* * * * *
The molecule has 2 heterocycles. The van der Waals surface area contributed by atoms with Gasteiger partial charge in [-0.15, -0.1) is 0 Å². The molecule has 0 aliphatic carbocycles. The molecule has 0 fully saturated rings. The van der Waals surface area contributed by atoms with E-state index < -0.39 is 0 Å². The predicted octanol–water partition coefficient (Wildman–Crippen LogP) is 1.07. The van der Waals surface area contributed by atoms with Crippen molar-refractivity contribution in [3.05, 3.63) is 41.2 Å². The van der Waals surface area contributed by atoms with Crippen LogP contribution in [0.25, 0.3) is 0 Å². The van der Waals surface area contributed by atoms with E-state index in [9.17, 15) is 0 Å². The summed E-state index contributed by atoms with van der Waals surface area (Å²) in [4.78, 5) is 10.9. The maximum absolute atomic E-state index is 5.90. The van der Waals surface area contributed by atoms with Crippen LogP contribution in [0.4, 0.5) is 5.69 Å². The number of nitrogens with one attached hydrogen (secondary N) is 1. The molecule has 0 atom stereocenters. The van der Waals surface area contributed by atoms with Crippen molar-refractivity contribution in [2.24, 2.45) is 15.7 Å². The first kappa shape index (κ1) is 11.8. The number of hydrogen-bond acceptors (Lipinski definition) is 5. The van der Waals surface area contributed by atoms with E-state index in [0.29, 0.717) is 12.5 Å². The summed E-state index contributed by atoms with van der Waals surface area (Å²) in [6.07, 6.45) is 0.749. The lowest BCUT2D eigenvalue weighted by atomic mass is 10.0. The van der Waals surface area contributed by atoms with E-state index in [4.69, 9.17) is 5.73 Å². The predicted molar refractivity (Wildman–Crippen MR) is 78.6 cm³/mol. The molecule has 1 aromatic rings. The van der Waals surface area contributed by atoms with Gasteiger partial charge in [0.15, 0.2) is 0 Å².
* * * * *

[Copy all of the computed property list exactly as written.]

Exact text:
The molecule has 2 heterocycles. The van der Waals surface area contributed by atoms with Gasteiger partial charge in [-0.15, -0.1) is 0 Å². The molecule has 0 aliphatic carbocycles. The molecule has 0 fully saturated rings. The van der Waals surface area contributed by atoms with E-state index < -0.39 is 0 Å². The predicted octanol–water partition coefficient (Wildman–Crippen LogP) is 1.07. The van der Waals surface area contributed by atoms with Crippen molar-refractivity contribution in [3.05, 3.63) is 41.2 Å². The van der Waals surface area contributed by atoms with Crippen LogP contribution in [0.25, 0.3) is 0 Å². The van der Waals surface area contributed by atoms with E-state index in [9.17, 15) is 0 Å². The summed E-state index contributed by atoms with van der Waals surface area (Å²) in [4.78, 5) is 10.9. The maximum absolute atomic E-state index is 5.90. The van der Waals surface area contributed by atoms with Crippen LogP contribution in [0.4, 0.5) is 5.69 Å². The number of nitrogens with one attached hydrogen (secondary N) is 1. The molecule has 0 atom stereocenters. The van der Waals surface area contributed by atoms with Crippen molar-refractivity contribution in [2.24, 2.45) is 15.7 Å². The first kappa shape index (κ1) is 11.8. The number of hydrogen-bond acceptors (Lipinski definition) is 5. The van der Waals surface area contributed by atoms with E-state index in [0.29, 0.717) is 12.5 Å². The summed E-state index contributed by atoms with van der Waals surface area (Å²) in [6.07, 6.45) is 0.749. The lowest BCUT2D eigenvalue weighted by atomic mass is 10.0. The van der Waals surface area contributed by atoms with E-state index in [4.69, 9.17) is 5.73 Å². The predicted molar refractivity (Wildman–Crippen MR) is 78.6 cm³/mol. The molecule has 1 aromatic rings. The van der Waals surface area contributed by atoms with Gasteiger partial charge in [0.15, 0.2) is 0 Å².